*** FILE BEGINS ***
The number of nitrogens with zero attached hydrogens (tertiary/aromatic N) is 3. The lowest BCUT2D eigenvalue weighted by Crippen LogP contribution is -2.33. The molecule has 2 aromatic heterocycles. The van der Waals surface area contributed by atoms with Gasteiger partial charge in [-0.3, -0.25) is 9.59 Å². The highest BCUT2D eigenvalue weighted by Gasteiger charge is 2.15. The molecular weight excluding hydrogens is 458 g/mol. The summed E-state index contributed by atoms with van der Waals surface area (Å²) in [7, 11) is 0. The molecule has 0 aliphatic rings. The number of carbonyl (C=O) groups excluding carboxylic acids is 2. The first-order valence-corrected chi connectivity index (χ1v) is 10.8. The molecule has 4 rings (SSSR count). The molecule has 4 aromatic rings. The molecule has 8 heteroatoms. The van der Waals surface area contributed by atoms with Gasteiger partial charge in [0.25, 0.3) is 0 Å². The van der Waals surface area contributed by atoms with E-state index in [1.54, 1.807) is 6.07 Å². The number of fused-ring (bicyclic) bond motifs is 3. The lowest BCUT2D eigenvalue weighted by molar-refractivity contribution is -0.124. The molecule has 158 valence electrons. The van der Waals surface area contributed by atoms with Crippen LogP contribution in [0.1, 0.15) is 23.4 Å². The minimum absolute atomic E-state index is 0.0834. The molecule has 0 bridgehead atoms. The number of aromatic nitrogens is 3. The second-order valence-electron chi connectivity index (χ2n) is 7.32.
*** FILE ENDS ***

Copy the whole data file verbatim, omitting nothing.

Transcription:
The number of nitrogens with zero attached hydrogens (tertiary/aromatic N) is 3. The lowest BCUT2D eigenvalue weighted by Crippen LogP contribution is -2.33. The molecule has 2 aromatic heterocycles. The van der Waals surface area contributed by atoms with Gasteiger partial charge in [-0.3, -0.25) is 9.59 Å². The highest BCUT2D eigenvalue weighted by Gasteiger charge is 2.15. The molecular weight excluding hydrogens is 458 g/mol. The summed E-state index contributed by atoms with van der Waals surface area (Å²) in [7, 11) is 0. The molecule has 0 aliphatic rings. The number of carbonyl (C=O) groups excluding carboxylic acids is 2. The first-order valence-corrected chi connectivity index (χ1v) is 10.8. The molecule has 4 rings (SSSR count). The molecule has 4 aromatic rings. The molecule has 8 heteroatoms. The van der Waals surface area contributed by atoms with Gasteiger partial charge in [0.25, 0.3) is 0 Å². The van der Waals surface area contributed by atoms with E-state index in [1.54, 1.807) is 6.07 Å². The number of fused-ring (bicyclic) bond motifs is 3. The lowest BCUT2D eigenvalue weighted by molar-refractivity contribution is -0.124. The molecule has 158 valence electrons. The van der Waals surface area contributed by atoms with Crippen LogP contribution in [0.1, 0.15) is 23.4 Å². The minimum absolute atomic E-state index is 0.0834. The molecule has 0 bridgehead atoms. The number of aromatic nitrogens is 3. The second-order valence-electron chi connectivity index (χ2n) is 7.32.